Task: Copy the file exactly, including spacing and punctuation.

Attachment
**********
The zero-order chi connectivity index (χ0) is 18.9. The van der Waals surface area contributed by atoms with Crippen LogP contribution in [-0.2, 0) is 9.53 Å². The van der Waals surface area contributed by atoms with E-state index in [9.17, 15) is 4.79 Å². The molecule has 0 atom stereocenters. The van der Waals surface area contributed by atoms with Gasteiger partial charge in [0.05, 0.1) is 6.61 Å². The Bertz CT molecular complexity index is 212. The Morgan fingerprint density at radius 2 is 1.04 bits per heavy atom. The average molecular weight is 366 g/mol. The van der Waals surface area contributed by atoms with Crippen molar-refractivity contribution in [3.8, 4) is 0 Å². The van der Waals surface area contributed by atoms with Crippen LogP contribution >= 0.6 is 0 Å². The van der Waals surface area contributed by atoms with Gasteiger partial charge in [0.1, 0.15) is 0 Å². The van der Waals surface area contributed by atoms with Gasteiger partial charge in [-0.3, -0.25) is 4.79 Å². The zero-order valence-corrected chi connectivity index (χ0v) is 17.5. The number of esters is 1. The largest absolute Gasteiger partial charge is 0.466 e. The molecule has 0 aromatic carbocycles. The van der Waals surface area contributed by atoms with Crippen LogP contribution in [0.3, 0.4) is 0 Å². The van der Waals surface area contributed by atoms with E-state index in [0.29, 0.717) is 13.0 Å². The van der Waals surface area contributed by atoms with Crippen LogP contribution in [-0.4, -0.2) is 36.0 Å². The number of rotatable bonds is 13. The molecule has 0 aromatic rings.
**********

The zero-order chi connectivity index (χ0) is 18.9. The van der Waals surface area contributed by atoms with Crippen LogP contribution in [-0.2, 0) is 9.53 Å². The van der Waals surface area contributed by atoms with E-state index in [9.17, 15) is 4.79 Å². The molecule has 0 atom stereocenters. The van der Waals surface area contributed by atoms with Gasteiger partial charge in [0.05, 0.1) is 6.61 Å². The Bertz CT molecular complexity index is 212. The Morgan fingerprint density at radius 2 is 1.04 bits per heavy atom. The average molecular weight is 366 g/mol. The van der Waals surface area contributed by atoms with Crippen molar-refractivity contribution in [3.8, 4) is 0 Å². The van der Waals surface area contributed by atoms with Crippen LogP contribution >= 0.6 is 0 Å². The van der Waals surface area contributed by atoms with Gasteiger partial charge in [0.1, 0.15) is 0 Å². The van der Waals surface area contributed by atoms with Gasteiger partial charge in [-0.3, -0.25) is 4.79 Å². The zero-order valence-corrected chi connectivity index (χ0v) is 17.5. The number of esters is 1. The largest absolute Gasteiger partial charge is 0.466 e. The molecule has 0 aromatic carbocycles. The van der Waals surface area contributed by atoms with Crippen LogP contribution in [0.3, 0.4) is 0 Å². The van der Waals surface area contributed by atoms with E-state index in [0.29, 0.717) is 13.0 Å². The van der Waals surface area contributed by atoms with Crippen LogP contribution in [-0.4, -0.2) is 36.0 Å². The number of rotatable bonds is 13. The molecule has 0 aromatic rings.